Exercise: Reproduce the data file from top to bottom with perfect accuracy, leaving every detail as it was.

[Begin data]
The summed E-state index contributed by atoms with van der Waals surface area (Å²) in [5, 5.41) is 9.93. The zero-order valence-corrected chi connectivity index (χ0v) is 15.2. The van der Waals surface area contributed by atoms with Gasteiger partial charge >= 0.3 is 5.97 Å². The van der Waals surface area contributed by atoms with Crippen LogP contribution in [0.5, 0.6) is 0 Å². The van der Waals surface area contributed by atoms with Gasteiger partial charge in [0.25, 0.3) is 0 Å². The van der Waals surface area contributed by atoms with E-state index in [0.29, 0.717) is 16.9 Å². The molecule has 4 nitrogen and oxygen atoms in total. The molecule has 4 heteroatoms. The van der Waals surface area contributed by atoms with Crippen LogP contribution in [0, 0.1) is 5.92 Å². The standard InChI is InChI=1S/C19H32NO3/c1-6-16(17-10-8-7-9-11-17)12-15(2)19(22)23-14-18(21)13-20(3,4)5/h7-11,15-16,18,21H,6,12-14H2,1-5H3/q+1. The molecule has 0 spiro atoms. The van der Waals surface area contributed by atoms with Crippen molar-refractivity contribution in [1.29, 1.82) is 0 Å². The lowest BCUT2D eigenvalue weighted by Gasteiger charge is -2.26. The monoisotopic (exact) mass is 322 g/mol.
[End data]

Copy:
The summed E-state index contributed by atoms with van der Waals surface area (Å²) in [5, 5.41) is 9.93. The zero-order valence-corrected chi connectivity index (χ0v) is 15.2. The van der Waals surface area contributed by atoms with Gasteiger partial charge >= 0.3 is 5.97 Å². The van der Waals surface area contributed by atoms with Crippen LogP contribution in [0.5, 0.6) is 0 Å². The van der Waals surface area contributed by atoms with Gasteiger partial charge in [0.25, 0.3) is 0 Å². The van der Waals surface area contributed by atoms with E-state index in [0.29, 0.717) is 16.9 Å². The molecule has 4 nitrogen and oxygen atoms in total. The molecule has 4 heteroatoms. The van der Waals surface area contributed by atoms with Crippen LogP contribution in [0, 0.1) is 5.92 Å². The standard InChI is InChI=1S/C19H32NO3/c1-6-16(17-10-8-7-9-11-17)12-15(2)19(22)23-14-18(21)13-20(3,4)5/h7-11,15-16,18,21H,6,12-14H2,1-5H3/q+1. The molecule has 0 spiro atoms. The van der Waals surface area contributed by atoms with Crippen molar-refractivity contribution in [1.29, 1.82) is 0 Å². The lowest BCUT2D eigenvalue weighted by Gasteiger charge is -2.26. The monoisotopic (exact) mass is 322 g/mol.